Pheromone by Christopher Marley
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We stumbled upon the work of Christopher Marley while at High Point Market this year and we’re sure glad we did. His Pheromone collection incorporates everything from insects, fossils, crystals, and even feathers. For 15 years, he has been collecting and arranging these pieces by hand. Each insect or object is laid out symmetrically and become studies in both color and scale.

Marley agreed to answer some questions about his work and the subject matter that he’s inspired by:

What drew you into the subject matter?

I started out working with insects and my fascination with them grew out of a lifelong phobia of them. Of course, I have now overcome it (with a vengeance!) but I used to travel extensively as a print and runway model and, being quite a nature buff, I was in the jungles every chance I got, usually looking for reptiles. The insects were my bane however. One day in Thailand I decided to face my repulsion head on and carefully observed some beetles. I shortly fell in love with them from a design perspective – so functional, so minimalist, so exquisitely adorned. Soon my phobia switched polarity and I couldn’t get enough of them.

What made you transition from a love of insects to creating these pieces out of them?

I studied design at BYU and knew I wanted to work in that field. My subject matter of choice was always either some fantastical, macabre creature or something sublimely minimalist and sexy (it was the 80s and Patrick Nagel was one of my heroes). Insects at first, then the rest of the natural world, became the embodiment of all my design aspirations. When appropriately composed, I think that nature’s designs are impossible to supersede.

Where do you find all of the insects and butterflies?

I do a lot of travel myself to dive and catch a small percentage of the materials I work with, but the vast majority come from my catchers, fishermen, miners, and paleontologists all over the world. Chiefly in SE Asia, especially Indonesia, Borneo, Thailand, Philippines, Papua New Guinea, India, and Japan. I co-own a facility in Kuala Lumpur where much of my insect work is centralized.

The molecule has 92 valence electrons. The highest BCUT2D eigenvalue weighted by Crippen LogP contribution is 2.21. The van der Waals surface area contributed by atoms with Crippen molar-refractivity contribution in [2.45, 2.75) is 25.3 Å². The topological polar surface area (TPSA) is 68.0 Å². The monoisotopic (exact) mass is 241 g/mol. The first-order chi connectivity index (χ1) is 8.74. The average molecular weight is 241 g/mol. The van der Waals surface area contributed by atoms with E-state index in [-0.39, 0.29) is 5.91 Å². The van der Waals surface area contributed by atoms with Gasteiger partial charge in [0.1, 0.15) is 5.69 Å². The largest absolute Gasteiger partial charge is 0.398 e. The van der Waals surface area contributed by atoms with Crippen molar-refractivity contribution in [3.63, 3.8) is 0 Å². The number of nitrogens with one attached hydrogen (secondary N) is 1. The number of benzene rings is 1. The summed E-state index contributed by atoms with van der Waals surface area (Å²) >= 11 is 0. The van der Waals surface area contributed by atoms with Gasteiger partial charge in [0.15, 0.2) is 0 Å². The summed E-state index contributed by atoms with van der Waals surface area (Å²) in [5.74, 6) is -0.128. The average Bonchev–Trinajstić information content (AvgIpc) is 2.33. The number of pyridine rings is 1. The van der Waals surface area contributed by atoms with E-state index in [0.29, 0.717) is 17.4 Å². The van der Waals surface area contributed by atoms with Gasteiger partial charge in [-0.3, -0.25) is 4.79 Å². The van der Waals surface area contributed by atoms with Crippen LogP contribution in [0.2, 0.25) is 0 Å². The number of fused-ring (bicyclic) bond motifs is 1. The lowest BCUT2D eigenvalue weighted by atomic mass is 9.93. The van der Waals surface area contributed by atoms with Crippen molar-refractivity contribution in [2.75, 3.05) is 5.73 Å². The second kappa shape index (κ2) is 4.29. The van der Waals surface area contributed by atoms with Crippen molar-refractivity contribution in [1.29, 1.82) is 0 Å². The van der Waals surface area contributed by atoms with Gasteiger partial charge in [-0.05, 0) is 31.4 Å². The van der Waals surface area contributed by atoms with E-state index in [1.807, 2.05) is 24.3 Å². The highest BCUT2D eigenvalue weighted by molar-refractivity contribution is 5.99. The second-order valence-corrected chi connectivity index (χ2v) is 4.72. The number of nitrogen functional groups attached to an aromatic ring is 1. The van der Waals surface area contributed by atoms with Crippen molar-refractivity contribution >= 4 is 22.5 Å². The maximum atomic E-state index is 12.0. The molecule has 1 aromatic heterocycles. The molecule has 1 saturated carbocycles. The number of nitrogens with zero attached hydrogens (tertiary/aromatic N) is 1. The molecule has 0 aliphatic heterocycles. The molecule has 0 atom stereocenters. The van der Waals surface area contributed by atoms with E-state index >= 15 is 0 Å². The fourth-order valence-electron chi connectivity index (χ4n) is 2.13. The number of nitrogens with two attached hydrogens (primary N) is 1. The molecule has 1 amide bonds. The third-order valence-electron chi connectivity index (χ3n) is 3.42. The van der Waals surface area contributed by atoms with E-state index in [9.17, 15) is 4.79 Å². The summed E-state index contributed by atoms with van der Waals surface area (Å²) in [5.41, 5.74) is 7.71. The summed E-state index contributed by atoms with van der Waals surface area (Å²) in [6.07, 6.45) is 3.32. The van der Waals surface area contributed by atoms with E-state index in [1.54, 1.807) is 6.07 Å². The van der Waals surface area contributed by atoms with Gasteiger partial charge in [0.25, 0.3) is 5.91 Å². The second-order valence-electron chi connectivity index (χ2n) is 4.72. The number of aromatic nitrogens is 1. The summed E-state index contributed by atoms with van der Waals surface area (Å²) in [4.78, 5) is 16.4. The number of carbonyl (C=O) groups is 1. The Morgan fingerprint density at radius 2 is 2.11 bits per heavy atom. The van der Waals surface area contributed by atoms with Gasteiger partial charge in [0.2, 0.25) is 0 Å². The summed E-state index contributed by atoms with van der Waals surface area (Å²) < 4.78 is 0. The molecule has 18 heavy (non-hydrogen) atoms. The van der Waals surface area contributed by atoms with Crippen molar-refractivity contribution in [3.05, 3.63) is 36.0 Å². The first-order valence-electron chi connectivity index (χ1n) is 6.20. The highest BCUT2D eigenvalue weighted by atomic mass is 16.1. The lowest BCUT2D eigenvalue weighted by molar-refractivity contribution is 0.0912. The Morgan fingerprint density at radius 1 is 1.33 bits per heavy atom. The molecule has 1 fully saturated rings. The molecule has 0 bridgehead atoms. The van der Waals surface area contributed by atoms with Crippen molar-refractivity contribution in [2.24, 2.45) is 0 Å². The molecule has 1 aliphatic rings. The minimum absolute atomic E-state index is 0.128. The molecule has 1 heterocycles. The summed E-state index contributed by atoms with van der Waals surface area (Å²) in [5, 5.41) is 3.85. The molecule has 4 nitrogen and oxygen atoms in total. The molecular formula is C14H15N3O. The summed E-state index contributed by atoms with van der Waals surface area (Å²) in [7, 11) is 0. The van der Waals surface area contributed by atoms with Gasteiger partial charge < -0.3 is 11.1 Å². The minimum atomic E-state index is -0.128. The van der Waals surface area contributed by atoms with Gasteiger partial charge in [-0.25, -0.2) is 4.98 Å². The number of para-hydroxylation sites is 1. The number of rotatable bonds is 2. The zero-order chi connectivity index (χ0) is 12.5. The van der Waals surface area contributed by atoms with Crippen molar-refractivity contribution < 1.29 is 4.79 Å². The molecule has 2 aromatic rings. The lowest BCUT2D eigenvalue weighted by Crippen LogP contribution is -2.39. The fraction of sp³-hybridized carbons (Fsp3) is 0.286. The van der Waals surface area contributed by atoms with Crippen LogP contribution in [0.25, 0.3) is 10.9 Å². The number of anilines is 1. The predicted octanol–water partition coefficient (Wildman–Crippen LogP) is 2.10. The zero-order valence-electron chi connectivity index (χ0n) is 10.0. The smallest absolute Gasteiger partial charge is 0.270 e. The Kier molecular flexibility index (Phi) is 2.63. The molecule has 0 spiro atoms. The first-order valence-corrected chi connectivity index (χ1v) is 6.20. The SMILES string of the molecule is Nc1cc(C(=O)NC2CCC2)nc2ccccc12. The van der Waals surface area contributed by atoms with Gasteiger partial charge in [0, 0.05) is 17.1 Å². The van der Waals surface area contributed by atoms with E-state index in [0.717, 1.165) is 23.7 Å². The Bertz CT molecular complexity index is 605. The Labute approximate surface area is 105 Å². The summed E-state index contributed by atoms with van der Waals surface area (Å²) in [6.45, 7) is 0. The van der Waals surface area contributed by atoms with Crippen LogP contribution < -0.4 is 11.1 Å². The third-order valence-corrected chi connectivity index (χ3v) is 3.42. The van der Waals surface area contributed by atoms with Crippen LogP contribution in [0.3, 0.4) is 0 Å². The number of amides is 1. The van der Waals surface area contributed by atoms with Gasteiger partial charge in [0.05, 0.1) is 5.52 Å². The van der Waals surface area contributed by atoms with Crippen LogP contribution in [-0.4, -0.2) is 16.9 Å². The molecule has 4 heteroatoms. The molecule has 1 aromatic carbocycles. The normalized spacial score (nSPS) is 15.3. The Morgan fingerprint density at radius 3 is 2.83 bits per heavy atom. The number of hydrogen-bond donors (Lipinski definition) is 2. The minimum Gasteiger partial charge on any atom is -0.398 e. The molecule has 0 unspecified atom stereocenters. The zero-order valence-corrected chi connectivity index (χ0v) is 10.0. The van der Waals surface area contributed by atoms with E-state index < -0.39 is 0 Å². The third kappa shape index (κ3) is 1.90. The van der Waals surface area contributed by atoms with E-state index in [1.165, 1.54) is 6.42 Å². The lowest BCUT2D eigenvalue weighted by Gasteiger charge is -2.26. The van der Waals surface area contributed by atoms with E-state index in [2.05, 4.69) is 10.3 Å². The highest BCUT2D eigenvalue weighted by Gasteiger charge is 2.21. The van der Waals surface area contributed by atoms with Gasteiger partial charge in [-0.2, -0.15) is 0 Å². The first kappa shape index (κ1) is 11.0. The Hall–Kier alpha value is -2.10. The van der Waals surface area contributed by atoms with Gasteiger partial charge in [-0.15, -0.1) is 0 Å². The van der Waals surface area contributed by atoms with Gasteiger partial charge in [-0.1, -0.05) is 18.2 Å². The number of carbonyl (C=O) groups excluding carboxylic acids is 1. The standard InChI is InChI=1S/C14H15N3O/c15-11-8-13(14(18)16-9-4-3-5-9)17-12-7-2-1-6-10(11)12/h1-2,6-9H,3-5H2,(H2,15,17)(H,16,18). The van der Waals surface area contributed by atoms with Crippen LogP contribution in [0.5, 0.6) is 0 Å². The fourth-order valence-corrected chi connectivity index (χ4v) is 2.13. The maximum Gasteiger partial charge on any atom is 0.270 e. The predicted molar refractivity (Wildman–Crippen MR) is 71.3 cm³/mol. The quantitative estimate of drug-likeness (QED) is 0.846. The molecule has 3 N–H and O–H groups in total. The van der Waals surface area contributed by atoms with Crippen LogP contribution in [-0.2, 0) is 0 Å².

The second most prolific region is Latin America. I spent two years in Chile and also have traveled throughout Costa Rica, Peru, Mexico, and Brazil. There is some gorgeous material I use from Argentina, Guyana, French Guiana, and Paraguay as well.

Africa is kind of a distant third region with a few very noteworthy insect species and minerals that come out of Morocco, Central African Republic, Tanzania, Cameroon, Rwanda, and South Africa.

Beautiful insect species and a few fossils in Southern and Eastern Europe are actually quite abundant as well, so I work with some from France, Spain, Turkey, and Macedonia.

There are a few endemic species I use from Australia but the least region, believe it or not, is North America. I do collect a few fossils, minerals and insect species here, but I am a sucker for the exotics.

What made you choose to display them how you do?

I think all artists and designers struggle with knowing when to quit adding themselves to a particular creation. Apart from imposing some order on the natural artifacts I work with I always strive to create an environment where the specimen(s) can tell their own story. I find it is usually much more interesting than anything I can add.

How labor intensive is the process from start to finish?

My pieces range from extremely simple to rather ornate, so the process can take anywhere from an hour to weeks depending on the piece. However, as order, structure and perfection in wild nature is my trademark, even the simplest pieces can be deceptively complicated.

Caroline Williamson is Editorial Director of Design Milk. She has a BFA in photography from SCAD and can usually be found searching for vintage wares, doing New York Times crossword puzzles in pen, or reworking playlists on Spotify.